temporary absence, the management fea
tured her on all the billboards. She may
easily be 'expected to duplicate her Pitts
burg and Baltimore hits in t.as city.
Lloyd Carleton. who will handle com
edy roles and play occasional character
parts in the Percy Haswell company, has
been for four years with Maude Adams,
playing in "The Little Minister" and
"L'Aiglon." Last spring he created one
of the strongest roles in- the Chicago pro-
duction of "Lorna Doone." He is a very
accomplished and experienced actor and
is also the stage manager of the com
Austin Webb, a clever young juvenile
man, has been for four years a stock
actor in various organizations in the
West. He is a very capable actor, hav
ing had much experience in stock work,
and if he duplicates here the hit. he made
in Baltimore, it will only be another
case of history repeating itself.
Frank Craven is a youthful but v
talented actor, who comes of a theatrical
family. Mr. Craven is "especially clever
in light comedy roles, and as he has been
quite a favorite in Baltimore, he will un
doubtedly succeed well in St. Paul
Regan Hughson is a clever juvenile
man, who is a popular member of the
PercyHaswell comn-- i n Baltimore he
was in a fair way to become quite a mati
nee favorite, but Mr. Hughston prefers
to win recognition by merit alone He
has acted with Belasco's companies for
three seasons.
Miss Viola Burton is the pretty and at
tractive ingenue of the Percy Haswell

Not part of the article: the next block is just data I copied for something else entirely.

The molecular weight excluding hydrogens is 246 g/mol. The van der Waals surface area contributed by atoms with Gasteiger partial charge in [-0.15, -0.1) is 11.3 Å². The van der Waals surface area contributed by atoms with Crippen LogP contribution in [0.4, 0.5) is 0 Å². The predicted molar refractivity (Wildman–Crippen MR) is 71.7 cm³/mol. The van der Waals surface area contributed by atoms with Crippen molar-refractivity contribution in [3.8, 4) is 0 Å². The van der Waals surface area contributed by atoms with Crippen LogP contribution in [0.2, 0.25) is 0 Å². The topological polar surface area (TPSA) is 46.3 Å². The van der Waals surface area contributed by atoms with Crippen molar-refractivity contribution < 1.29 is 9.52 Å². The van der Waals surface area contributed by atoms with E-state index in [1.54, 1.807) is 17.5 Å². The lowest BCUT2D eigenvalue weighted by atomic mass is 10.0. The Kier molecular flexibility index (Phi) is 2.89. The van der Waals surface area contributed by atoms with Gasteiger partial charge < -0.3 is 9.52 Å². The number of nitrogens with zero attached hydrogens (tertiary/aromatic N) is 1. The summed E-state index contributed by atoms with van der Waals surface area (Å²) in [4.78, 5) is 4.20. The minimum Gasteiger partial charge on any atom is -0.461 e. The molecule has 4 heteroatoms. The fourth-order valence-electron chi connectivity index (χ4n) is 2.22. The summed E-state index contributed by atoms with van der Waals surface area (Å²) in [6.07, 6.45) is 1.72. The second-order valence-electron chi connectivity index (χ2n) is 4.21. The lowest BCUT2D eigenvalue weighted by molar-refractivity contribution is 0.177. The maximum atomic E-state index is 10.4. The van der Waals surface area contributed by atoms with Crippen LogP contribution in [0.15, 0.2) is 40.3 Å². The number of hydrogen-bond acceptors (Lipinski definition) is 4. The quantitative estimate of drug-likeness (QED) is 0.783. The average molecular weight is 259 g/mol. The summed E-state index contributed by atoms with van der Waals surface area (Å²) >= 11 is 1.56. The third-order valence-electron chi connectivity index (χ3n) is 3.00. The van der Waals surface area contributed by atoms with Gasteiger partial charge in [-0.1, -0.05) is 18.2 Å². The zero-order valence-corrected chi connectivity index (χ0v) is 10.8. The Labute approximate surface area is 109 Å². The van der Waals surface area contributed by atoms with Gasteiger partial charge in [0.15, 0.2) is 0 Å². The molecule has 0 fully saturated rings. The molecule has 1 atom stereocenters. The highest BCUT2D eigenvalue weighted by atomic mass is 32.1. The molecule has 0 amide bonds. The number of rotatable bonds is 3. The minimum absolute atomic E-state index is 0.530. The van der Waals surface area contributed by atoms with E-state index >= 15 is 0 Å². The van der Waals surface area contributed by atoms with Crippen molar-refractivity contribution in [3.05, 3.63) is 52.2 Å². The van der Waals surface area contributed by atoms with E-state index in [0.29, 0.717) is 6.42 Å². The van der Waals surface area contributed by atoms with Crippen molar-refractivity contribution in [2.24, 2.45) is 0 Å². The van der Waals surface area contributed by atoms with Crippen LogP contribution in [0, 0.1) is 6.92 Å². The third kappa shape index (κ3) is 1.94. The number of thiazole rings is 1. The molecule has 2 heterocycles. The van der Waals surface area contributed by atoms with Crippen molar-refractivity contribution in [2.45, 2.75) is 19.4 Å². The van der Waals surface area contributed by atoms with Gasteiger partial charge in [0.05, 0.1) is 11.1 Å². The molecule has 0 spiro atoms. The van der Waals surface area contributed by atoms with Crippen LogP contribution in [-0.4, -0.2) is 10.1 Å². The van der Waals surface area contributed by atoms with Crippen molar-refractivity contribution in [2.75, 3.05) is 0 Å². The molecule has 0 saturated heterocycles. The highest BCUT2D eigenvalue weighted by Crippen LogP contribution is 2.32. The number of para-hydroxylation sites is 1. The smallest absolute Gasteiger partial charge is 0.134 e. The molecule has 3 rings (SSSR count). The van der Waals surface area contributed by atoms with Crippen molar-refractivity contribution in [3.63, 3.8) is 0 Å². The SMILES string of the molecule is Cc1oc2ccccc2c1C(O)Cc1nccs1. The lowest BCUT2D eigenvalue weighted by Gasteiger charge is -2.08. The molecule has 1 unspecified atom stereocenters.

company. She has been upon the stage
only two seasons. Last season in Balti
more she became very popular and was
quite a favorite.
Alfred Hudson Jr. is the son of his es
teemed sire. Young Hudson is a Child of
the stage. He made his debut as the kid
in the barrel in "A Poor Relation" with
Sol Smith Russell. Since then Ire has
been acting in various companies
Alfred Smith is the assistant stage
manager of the Percy Haswell company
and one of its most useful and important
members. He is also an actor of more
than ordinary ability. H» has been with
the Percy ±iaswell company all the past
season and has acted many roles.
Mr. I.itfs New Play Proving; a Win-
ner at McVicker'd, Chicago.
"What is the use of going to England
to get Drury Lane melodramas when I
can get a much better article right here
at home?"
So Jacob Litt has oeen quoted the last
week in connection with his mammoth
production of "The Suburban," the great
racing drama by C. T. Dazey, author
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of "In Old Kentucky." "The Suburban"
is now running at McVicker's theater,
Chicago, where Mr. Litt has produced
most of. the Drury Lane melodramas of
recent years, and it is generally conceded
that ' The Suburban" puts even the best
of the Drury Lane productions far in the
shade. Mr. Dazey and Mr. Litt, invad
ing, the field in which Drury Lane tradi
tions have long reigned supreme, have
actually.-.produced\something even more
stupendous and thrilling than the cele
brated English home of the picturesque
and the spectacular. : ..,.,,
+ The success of the piece since its in
itial presentation some weeks ago at Mc-
Vicker has been unparalleled, and "The
Suburban" seems to be .in for a run
which will last not only through the hot
weather in Chicago, but far into the
regular season. Every big Drury Lane
melodrama, from "The Great Ruby" to
The Prince of Peace," has been out
done in this mammoth production, aif 1
it is not only a cause for congratula
tion for that reason, but also because